At 102 years old, the diminutive Vashti “Tish” McMichael takes her daily 100 laps around the kitchen and living room at her home in Mountainair. The grooves from her walker etched into the brick give testament to her diligence. To a number of her grandchildren she is affectionately known as Wonder Woman.

Born in Winfield, Texas on Jan. 16, 1918, McMichael and her three siblings were raised by a strict mother who towered over her children. “Big Mama,” being highly ambitious had a degree and taught school, where she set down the rules early for her children.

An example: “Before you get married you need to get a degree and have a job,” McMichael said.

Tish McMichael celebrated her 102nd birthday Jan. 16, 2020. Photo by Ira Jay Flushman.

She recalls winning a piano contest at 16, playing Rachmaninoff’s Prelude in C sharp minor. The result was a scholarship to Lou Morris Methodist Junior College, where she earned a credential teaching public school music choruses for elementary children.

Then she went on to Texas State College for Women in Denton, Texas. Needing to pay off her $75 tuition, she worked as a waitress in the dormitory and during her final year she taught music. Her parents sent $1 a week for spending money, which was a real sacrifice.

Asked what advice she would give to younger generations, McMichael said, “Having good family relationships is most important. Apply your heart to wisdom. Try to improve the world we live in by being faithful and hardworking for the good of all.” She added, “Love God and country and family.”

As a child, she loved visiting Grannie. One day they were on their way to church and Tish fell out of the horse drawn wagon and was run over by one of the back wheels. She got up, brushed herself off, climbed back in the wagon—and off they went.

McMichael said she is now legally blind from macular degeneration. “I haven’t been able to read since the early nineties. I now receive Library Books for the Blind which I listen to about three hours a night. Once a year I also listen to the Bible all the way through.”

Asked what she attributes her long life to, she answered, “The most important thing is eating good food, not necessarily delicious, but healthy and lots of yogurt. Also it’s important to be interested in everything. I always tell my grandkids and great-grandkids to learn something new every day.”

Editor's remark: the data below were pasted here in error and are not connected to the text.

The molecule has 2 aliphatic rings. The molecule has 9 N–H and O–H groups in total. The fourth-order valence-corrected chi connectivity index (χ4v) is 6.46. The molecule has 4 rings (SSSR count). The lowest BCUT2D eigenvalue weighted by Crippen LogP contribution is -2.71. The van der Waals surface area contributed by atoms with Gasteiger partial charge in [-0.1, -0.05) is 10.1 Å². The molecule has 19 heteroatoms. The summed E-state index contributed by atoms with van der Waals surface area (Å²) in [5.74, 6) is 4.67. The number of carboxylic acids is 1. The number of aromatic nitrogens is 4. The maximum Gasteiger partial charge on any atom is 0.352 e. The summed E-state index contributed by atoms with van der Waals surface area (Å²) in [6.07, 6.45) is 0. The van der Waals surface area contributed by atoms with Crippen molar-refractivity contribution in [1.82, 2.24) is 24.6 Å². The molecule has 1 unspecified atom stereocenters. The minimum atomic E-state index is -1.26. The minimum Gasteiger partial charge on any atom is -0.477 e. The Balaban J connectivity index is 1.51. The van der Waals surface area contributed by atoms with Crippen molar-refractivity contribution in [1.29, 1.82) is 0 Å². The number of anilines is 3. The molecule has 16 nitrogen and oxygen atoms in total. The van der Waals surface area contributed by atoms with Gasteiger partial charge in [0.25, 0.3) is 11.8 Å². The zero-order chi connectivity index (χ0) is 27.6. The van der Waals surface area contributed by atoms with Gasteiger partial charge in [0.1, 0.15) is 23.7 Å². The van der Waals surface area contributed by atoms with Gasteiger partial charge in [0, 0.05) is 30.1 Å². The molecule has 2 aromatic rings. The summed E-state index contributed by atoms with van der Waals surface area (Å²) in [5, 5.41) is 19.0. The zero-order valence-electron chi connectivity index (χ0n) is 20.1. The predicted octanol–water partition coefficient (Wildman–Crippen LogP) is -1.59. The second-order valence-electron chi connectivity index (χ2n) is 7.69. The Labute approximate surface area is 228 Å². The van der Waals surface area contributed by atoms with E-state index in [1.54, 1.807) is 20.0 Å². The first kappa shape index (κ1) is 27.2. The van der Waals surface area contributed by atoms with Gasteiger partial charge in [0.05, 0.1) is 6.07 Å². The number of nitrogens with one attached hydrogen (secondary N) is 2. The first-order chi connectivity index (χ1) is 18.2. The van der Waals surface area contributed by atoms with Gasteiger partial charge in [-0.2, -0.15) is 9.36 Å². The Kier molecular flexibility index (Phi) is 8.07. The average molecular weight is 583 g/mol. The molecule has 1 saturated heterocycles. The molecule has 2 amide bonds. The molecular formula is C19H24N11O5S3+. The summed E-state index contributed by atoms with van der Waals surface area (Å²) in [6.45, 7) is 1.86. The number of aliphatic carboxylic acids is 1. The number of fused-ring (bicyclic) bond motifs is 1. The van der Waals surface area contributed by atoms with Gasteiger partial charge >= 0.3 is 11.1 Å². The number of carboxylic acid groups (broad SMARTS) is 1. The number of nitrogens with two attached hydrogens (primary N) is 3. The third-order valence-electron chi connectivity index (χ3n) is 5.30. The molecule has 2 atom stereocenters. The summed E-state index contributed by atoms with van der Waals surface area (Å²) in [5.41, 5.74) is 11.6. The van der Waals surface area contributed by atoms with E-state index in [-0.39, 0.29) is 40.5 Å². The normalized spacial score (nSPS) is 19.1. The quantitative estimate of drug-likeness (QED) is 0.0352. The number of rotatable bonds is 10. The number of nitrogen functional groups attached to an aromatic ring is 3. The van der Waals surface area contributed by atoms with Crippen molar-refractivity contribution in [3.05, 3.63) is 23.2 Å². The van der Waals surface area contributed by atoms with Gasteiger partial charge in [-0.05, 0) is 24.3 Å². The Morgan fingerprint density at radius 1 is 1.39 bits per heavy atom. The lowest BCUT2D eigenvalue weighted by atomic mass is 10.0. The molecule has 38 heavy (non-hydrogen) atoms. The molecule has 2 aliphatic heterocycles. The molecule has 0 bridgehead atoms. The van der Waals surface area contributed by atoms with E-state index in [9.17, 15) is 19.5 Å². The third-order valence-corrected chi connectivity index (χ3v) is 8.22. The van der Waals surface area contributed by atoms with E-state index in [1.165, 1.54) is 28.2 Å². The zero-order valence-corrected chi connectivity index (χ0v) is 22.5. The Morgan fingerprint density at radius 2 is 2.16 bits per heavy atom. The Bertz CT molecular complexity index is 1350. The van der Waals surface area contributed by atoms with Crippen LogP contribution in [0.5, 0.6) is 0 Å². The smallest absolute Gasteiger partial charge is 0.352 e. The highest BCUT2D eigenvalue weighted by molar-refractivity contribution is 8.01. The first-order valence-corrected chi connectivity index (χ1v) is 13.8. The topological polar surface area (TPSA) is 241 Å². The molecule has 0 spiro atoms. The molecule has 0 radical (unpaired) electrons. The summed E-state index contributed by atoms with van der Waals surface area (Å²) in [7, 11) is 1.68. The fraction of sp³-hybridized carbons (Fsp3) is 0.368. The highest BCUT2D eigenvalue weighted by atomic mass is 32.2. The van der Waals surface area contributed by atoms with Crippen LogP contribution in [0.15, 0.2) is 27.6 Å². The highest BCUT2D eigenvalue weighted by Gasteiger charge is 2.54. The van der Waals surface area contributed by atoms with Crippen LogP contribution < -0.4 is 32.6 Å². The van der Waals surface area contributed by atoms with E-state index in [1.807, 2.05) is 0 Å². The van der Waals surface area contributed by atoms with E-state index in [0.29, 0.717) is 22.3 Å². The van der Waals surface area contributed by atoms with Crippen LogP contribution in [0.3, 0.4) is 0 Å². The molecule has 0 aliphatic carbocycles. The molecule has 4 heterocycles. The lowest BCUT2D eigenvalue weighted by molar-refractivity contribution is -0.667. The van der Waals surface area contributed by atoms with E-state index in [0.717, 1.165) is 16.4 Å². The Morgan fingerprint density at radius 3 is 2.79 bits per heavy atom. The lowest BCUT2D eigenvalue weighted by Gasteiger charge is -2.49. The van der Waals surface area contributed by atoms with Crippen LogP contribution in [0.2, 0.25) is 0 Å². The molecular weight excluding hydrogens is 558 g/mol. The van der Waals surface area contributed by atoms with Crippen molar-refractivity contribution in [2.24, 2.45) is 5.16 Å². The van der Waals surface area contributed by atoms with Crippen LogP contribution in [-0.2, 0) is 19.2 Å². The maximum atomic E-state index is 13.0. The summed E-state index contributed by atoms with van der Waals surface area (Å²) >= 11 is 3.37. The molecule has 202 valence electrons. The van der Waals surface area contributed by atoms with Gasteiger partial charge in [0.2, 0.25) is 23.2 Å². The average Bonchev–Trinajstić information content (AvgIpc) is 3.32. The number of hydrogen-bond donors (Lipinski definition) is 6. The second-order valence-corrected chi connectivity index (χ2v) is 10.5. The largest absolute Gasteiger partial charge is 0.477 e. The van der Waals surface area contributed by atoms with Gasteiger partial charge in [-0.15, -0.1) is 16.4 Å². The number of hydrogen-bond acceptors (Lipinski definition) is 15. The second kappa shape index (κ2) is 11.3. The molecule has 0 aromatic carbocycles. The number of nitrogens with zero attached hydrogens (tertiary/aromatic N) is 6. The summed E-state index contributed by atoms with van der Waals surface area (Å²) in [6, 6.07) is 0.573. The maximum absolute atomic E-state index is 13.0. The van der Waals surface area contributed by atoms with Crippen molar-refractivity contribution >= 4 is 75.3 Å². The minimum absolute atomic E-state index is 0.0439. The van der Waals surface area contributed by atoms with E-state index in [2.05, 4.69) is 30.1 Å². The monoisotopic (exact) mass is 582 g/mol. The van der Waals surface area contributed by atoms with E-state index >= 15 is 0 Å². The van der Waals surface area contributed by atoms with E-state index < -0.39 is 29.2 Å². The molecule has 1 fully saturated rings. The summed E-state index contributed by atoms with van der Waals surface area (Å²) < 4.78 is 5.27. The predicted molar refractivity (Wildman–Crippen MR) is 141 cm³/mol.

McMichael lost her first husband, Joe Irvin, after 31 years to pancreatic cancer. He was 54 years old and the love of her life. As a widow for three years she did a lot of traveling around the world, but soon enough another suitor from high school, Jim McMichael, a widower himself, came calling.

Later, he received an offer to become president of a small independent bank that drew the family to El Paso, Texas. Since it was the smallest bank in town it was very important for Tish to participate in women’s community activities and civic work. That won her Mother of the Year honors which she is quite proud of.

The move to New Mexico happened after her daughter Elaine had started to settle on her husband’s family farm in Mountainair. By 1985 dwellings were built on the land to house the McMichaels and Big Mama. Presently there are four generations and five houses on the property.

Her husband got interested in the Senior Olympics, but Tish wasn’t too thrilled with it. In spite of that, “I did pretty well. I held the record in race walking in my age group for the State of New Mexico. Jim and I walked 3 to 4 miles per day. I played shuffleboard, table tennis, badminton. I shot the pistol and soccer kicked.” All this she did in her eighties.

She has nine grandchildren and 22 great-grandchildren. One of her strengths after losing her parents, two brothers and a sister, two husbands, a daughter, a great-grandson and two sons-in-law: “When there is sadness we go on, we carry on. We have to.”

The matriarch of about 45 direct descendants and spouses McMichael said, “By the grace of God, we come from good stock and have a wonderful family.” Continuing to live independently at the Mountainair family compound her two daughters say she is an inspiration to the whole family.

Leota Harriman
Leota Harriman

Leota started working for The Independent in 2006, working her way up through the ranks. An employee buyout in 2010 led to her ownership of the newspaper. Leota has served on the board of the N.M. Press Association, and is currently its First Vice President. She is passionate about health and wellness, especially mental health, and loves making art. She can be reached at news.ind.editor@gmail.com.